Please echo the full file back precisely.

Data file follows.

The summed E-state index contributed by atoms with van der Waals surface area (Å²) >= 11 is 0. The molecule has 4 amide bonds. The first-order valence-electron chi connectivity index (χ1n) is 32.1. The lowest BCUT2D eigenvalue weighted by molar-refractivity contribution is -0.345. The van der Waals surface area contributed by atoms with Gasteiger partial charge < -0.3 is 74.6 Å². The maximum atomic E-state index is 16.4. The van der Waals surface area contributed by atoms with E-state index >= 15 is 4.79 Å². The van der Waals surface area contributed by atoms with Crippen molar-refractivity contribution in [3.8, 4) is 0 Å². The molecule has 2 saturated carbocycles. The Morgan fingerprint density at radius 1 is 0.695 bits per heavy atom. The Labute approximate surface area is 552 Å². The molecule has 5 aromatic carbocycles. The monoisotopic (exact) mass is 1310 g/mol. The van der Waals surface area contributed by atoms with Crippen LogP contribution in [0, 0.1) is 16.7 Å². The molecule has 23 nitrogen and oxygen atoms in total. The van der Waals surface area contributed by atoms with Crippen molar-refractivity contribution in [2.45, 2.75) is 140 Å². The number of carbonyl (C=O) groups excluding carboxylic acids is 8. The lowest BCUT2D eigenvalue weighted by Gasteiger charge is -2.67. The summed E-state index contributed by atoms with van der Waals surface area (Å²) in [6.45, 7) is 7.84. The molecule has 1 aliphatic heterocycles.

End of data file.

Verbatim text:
The summed E-state index contributed by atoms with van der Waals surface area (Å²) >= 11 is 0. The molecule has 4 amide bonds. The first-order valence-electron chi connectivity index (χ1n) is 32.1. The lowest BCUT2D eigenvalue weighted by molar-refractivity contribution is -0.345. The van der Waals surface area contributed by atoms with Gasteiger partial charge < -0.3 is 74.6 Å². The maximum atomic E-state index is 16.4. The van der Waals surface area contributed by atoms with E-state index >= 15 is 4.79 Å². The van der Waals surface area contributed by atoms with Crippen molar-refractivity contribution in [3.8, 4) is 0 Å². The molecule has 2 saturated carbocycles. The Morgan fingerprint density at radius 1 is 0.695 bits per heavy atom. The Labute approximate surface area is 552 Å². The molecule has 5 aromatic carbocycles. The monoisotopic (exact) mass is 1310 g/mol. The van der Waals surface area contributed by atoms with Crippen LogP contribution in [0, 0.1) is 16.7 Å². The molecule has 23 nitrogen and oxygen atoms in total. The van der Waals surface area contributed by atoms with Crippen molar-refractivity contribution in [2.45, 2.75) is 140 Å². The number of carbonyl (C=O) groups excluding carboxylic acids is 8. The lowest BCUT2D eigenvalue weighted by Gasteiger charge is -2.67. The summed E-state index contributed by atoms with van der Waals surface area (Å²) in [6.45, 7) is 7.84. The molecule has 1 aliphatic heterocycles.